1. The Virgin Gut. Have you ever heard of the virgin gut? Neither had I until I researched exclusive breastfeeding versus combined feeding. I’m going to give a brief overview of this interesting ‘debate’. A newborn’s gastrointestinal tract is sterile; there are no bacteria or other microbes. The immune system of a baby is very different from that of an older child or adult. In addition to a lack of antibodies, the baby’s system has immature immune responses. What makes babies even more vulnerable still is that until around six months of age they have what is often referred to as an “open gut”. This means the spaces between the cells of the small intestine will allow large molecules to pass directly into their bloodstream (keep with me!) If breastmilk is all that has ever entered baby’s gut, it is often referred to as a “virgin gut”. This is because it is a unique environment only found in an exclusively breastfed baby. Antibodies and other constituents of breastmilk create this environment. Acidity levels differ dramatically from than of a non-breastfed baby and so does the profile of bacteria present. Positive bacteria thrive, aiding digestion and interfering with the growth of bad bacteria. And here comes the killer fact. Only small amounts of formula or solid foods cause a shift that destroys this environment, changing acidity and destroying the immunoglobulins that coat mucosal surfaces. “Just one formula supplement per 24 hours will result in an almost immediate shift from breastfed to formula-fed gut flora – in which good bacteria (Bifidobacteria) are no longer dominant” (Mackie, Sghir, Gaskins, 1999. Bullen, Tearle, Stewart, 1977). In short, I had RUINED my baby’s gut lining with just one bottle of formula per day. All because a “health professional” told me to. I felt betrayed. I felt I had failed my daughter. I had not acted in her best interest. I had ignored my instincts to my baby’s detriment. This is why the NHS and WHO recommend EXCLUSIVE Breastfeeding. But all was not lost. “Following formula supplementation, if breastmilk is given exclusively again, thereafter it would take 2-4 weeks for the intestinal environment to return again to a state favouring Grampositive Flora”(Brown & Bosworth, 1922; Gerstley, Howell, Nagel, 1932). So I could rectify this! If I cut out the nightly formula top-up, after 3 weeks Amy’s gut would be repaired. This was a challenge I was eager to start. (For more info on the virgin gut, see my post here).

Amy never had another bottle of formula. It was very hard to cut out the formula feed as my breasts did not produce milk for that feed. But after a few days of putting Amy to the breast and then pumping afterwards to give my breasts double-stimulation for that feed, Amy slowly became satisfied by her evening breastfeed again. I decided that from now on, I was going to trust my body to do what it was designed to do. But this was not without consequence…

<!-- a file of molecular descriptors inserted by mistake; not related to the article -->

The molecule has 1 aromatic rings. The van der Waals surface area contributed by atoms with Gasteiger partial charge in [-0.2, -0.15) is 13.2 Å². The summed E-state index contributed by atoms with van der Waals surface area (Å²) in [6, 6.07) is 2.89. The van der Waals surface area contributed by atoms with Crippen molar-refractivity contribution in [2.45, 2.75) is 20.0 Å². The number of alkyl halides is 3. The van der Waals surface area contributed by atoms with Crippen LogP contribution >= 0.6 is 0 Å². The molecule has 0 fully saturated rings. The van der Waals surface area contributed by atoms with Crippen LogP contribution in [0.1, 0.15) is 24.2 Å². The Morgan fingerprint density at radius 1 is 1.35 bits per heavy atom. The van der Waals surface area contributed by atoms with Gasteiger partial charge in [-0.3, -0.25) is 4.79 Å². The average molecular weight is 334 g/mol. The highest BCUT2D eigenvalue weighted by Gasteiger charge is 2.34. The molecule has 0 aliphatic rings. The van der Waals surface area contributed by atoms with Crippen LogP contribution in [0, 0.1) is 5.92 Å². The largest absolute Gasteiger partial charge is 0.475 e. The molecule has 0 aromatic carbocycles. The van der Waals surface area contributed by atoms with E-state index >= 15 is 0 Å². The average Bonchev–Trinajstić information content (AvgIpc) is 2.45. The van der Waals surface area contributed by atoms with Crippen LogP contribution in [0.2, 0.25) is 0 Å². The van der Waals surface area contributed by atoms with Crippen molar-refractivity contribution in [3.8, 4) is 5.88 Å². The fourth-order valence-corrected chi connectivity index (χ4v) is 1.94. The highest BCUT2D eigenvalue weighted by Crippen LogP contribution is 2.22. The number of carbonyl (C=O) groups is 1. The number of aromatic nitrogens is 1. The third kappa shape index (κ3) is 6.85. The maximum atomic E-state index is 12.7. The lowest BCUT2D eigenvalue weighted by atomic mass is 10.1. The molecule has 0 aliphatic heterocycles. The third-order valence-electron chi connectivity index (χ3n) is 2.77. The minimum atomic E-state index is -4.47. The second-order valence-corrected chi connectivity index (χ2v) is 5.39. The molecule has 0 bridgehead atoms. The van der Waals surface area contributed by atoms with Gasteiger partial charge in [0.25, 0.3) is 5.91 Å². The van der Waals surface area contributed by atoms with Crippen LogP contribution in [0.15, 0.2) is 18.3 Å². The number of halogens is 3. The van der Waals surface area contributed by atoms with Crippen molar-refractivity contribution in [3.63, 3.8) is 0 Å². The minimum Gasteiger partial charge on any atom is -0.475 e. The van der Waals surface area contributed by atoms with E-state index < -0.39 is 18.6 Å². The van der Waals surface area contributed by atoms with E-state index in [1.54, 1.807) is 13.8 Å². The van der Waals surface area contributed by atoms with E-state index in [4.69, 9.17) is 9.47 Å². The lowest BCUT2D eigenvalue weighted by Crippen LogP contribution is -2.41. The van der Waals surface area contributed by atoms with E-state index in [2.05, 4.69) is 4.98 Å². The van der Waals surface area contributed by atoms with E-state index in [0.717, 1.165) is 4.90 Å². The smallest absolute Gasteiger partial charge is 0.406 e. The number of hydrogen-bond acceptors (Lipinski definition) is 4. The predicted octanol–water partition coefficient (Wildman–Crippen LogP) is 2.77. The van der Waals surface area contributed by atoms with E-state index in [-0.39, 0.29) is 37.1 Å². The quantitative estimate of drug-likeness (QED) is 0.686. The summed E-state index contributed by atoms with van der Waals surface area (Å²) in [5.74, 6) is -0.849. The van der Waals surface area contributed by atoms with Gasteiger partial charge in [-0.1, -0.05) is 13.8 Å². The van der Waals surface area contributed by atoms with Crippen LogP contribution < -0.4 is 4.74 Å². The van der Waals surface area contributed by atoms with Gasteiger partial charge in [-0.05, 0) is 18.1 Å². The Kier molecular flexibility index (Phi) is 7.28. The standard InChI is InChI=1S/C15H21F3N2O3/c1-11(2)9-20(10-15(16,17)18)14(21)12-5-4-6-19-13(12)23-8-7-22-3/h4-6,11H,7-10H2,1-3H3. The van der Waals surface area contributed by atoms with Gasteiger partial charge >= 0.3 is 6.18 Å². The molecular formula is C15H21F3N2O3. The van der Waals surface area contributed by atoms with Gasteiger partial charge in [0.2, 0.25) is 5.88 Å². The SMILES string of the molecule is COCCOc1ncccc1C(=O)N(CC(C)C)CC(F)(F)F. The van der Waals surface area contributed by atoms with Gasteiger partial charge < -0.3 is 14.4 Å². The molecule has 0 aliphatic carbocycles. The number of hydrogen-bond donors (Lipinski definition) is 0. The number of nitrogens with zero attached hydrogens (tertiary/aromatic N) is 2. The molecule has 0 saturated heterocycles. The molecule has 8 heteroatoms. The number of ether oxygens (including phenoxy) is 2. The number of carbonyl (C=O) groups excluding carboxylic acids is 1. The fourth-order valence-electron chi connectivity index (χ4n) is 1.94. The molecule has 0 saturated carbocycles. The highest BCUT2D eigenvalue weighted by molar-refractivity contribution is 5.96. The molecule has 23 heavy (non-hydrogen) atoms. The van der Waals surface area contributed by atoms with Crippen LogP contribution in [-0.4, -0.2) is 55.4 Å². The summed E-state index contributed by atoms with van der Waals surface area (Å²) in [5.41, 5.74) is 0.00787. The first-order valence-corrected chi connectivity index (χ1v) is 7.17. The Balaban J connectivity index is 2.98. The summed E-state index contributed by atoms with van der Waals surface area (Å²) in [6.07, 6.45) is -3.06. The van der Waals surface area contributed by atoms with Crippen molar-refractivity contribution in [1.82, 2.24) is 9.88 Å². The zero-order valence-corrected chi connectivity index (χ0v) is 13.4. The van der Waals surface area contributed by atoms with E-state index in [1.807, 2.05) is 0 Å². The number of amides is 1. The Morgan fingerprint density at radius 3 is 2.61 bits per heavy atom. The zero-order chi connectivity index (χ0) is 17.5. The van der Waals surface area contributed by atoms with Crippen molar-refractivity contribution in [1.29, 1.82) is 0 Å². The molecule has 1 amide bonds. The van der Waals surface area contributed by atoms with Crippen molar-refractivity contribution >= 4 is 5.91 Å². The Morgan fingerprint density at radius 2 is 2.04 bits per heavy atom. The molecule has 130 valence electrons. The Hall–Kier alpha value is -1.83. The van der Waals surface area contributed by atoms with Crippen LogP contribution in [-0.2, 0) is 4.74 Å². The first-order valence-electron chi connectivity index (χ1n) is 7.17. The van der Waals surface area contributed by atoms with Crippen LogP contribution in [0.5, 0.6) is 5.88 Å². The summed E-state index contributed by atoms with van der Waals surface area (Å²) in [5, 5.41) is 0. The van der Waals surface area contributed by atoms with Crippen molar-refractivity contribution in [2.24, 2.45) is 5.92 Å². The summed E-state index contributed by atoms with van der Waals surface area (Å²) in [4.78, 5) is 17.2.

For the week it took to re-establish the missed formula night-feed, Amy did not gain weight. At the weekly weigh-in she had simply maintained her weight from the previous week. I got a hard time from the health visitor at the clinic. I explained to her that Amy’s maintenance in weight was probably due to the fact that I eliminated her evening formula feed as I was re-establishing exclusive breastfeeding. She said I should probably keep the formula feed. I found this suggestion bizarre considering her employer’s (the NHS) aim for exclusivebreastfeeding. Another boobie trap. But this time I was wise enough not to be taken in by the trap. This time I understood that so-called professionals have poor training in breastfeeding. By this point I understood why 78% of all mums attempt to breastfeed their babies but after four months only 7% of mothers exclusively breastfeed while at six months the proportion of mothers who breastfeed exclusively is negligible (NHS Infant Feeding Survey 2005). The most common reason cited for their failure to breastfeed is “lack of support”. I can entirely understand it. I can emphasise with these mothers. The injustice breaks my heart.

I carried on with my exclusive breastfeeding journey, but it wasn’t easy. I was still suffering with untreated postnatal depression. I was still scared of being left alone all day with Amy. I still felt incompetent as a mother. Some days I truly felt as though Amy hated me. Whenever she cried in my arms I would think it was because she couldn’t stand to be near me, that she sensed my incompetence. Whenever my mum soothed Amy after I had failed to, I genuinely thought that Amy loved mum more than me. In my darkest hours I thought that mum should adopt Amy. As mum often criticised me (“are you sure Amy is feeding properly”, “the flat is a mess, you should be ashamed”, “why won’t you use baby bath products?”  etc) she must assume she could provide better care for Amy than I could.